Score another point for caffeine? Perhaps. That most quotidian of wonder drugs can boost power to elderly muscles, a new study shows, making it potentially helpful in slowing age-related muscle deterioration.
As bodies age, muscles become weaker — a phenomenon known as sarcopenia — raising the risk of falls and injuries. But caffeine has been shown to help muscles work harder, which in turn helps maintain and even strengthen muscles. Perhaps caffeine, then, could make ailing older muscles exert more force and thus help keep the muscles stronger longer.
For research being presented Saturday at the Society for Experimental Biology meeting in Salzburg, Austria, sports scientists took two different types of mouse muscle — a leg muscle called extensor digitorum longus, as well as diaphragm muscle — and tested how they performed when dosed with 70 micromolars of caffeine – equivalent to "a couple of espressos," said first author Jason Tallis, a muscle physiologist at Coventry University in England. They conducted their tests on mice at ages 3 weeks, 10 weeks, 30 weeks and 50 weeks.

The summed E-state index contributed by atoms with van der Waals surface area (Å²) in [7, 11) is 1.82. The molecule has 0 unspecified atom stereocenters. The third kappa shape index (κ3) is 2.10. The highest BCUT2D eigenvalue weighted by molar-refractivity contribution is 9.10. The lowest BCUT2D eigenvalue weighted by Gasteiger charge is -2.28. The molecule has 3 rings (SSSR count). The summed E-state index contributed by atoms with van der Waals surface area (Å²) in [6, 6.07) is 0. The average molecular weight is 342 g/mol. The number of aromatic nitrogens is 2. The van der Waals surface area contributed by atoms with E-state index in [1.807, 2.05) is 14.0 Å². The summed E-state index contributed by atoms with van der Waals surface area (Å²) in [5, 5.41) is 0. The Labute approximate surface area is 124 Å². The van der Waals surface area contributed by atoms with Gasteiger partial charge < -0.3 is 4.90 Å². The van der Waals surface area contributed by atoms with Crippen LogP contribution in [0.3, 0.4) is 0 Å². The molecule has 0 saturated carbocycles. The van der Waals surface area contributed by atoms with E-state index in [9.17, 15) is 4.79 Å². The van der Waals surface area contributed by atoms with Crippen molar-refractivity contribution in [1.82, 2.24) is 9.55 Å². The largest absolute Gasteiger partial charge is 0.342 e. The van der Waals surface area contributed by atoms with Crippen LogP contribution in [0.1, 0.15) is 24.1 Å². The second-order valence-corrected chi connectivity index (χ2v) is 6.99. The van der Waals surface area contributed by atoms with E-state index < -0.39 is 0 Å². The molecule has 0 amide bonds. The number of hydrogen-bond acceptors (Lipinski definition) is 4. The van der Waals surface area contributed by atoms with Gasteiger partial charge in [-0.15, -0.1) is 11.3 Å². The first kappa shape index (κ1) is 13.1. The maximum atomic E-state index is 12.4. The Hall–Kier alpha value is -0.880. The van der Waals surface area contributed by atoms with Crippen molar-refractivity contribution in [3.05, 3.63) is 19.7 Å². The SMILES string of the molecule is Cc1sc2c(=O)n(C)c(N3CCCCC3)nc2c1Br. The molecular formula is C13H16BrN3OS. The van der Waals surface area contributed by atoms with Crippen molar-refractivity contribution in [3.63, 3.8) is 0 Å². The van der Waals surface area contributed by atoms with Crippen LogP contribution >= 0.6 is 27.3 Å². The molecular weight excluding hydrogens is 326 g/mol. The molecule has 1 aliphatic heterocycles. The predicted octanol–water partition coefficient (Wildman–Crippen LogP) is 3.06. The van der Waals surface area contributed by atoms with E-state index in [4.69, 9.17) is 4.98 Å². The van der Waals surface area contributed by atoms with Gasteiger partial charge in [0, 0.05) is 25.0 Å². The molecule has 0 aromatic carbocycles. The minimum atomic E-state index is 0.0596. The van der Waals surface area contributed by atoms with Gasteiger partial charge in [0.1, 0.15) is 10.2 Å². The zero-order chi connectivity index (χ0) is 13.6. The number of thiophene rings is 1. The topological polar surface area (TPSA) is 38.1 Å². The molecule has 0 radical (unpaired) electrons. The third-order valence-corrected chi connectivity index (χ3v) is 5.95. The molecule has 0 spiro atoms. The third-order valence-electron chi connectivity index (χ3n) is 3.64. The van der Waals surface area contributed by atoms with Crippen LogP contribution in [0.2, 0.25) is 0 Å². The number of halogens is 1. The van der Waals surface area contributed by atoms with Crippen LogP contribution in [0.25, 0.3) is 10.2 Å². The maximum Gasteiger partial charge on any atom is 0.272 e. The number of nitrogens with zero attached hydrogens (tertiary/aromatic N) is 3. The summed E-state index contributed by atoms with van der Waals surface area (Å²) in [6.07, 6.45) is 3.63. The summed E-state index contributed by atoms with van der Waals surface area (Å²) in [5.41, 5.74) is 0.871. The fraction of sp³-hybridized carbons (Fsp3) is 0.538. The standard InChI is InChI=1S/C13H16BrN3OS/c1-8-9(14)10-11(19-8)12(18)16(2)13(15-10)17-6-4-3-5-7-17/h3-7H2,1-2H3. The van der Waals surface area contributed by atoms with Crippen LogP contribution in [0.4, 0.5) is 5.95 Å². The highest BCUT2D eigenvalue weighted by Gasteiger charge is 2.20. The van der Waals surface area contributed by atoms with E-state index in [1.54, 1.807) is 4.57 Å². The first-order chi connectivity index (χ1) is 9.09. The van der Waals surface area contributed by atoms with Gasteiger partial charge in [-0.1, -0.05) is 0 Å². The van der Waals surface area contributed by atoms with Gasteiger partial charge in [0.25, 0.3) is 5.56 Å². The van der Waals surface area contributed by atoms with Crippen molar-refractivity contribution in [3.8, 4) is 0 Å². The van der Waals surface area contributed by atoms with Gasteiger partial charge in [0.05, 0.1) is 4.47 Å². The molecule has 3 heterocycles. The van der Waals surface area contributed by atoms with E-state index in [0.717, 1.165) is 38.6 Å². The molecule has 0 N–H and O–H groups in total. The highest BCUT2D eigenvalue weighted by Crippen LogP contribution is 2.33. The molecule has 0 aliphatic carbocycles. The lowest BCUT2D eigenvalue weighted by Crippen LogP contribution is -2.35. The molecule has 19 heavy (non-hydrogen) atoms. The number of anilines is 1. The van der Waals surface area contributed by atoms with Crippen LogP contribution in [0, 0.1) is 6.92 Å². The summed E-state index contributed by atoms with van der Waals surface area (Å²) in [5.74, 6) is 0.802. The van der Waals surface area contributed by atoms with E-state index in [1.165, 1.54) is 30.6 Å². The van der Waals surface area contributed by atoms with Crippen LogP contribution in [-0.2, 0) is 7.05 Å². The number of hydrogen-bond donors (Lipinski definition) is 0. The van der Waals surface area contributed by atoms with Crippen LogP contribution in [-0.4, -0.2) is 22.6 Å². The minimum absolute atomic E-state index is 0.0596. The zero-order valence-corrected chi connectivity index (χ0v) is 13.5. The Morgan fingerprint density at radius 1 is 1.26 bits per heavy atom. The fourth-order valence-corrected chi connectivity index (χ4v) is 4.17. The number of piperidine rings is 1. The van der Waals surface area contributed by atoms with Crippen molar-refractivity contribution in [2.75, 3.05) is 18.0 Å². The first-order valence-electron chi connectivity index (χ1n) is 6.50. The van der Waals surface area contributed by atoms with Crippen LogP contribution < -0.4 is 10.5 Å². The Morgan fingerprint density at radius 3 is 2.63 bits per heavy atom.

The 10-week and 30-week-old muscles — roughly analogous to young adulthood and middle age — benefited the most: They improved up to 5% for the leg muscle and 6% for the diaphragm. The very old mice saw less benefit, with a boost of up to 3% and 2% respectively, and the very young mice saw a limited 1% and 2% improvement.
So caffeine’s no miracle worker to pump up those aging guns — in fact, it’s relatively less effective for elderly rodents than it is for healthy adult animals. And of course, the study tested mice, not human tissue. This effect would probably be of little use to an older person who has limited movement, anyway. Such purposeful caffeine intake would likely be most effective when coupled with rehabilitation programs, or at least with a dedicated exercise regimen.
But, Tallis pointed out, the study only looked at caffeine's isolated effects on muscle. Since caffeine cues up the nervous system, which can tell muscles what to do, that effect could be amplified in a live animal (or human).
"Hopefully this will encourage people to do those human studies," Tallis added.
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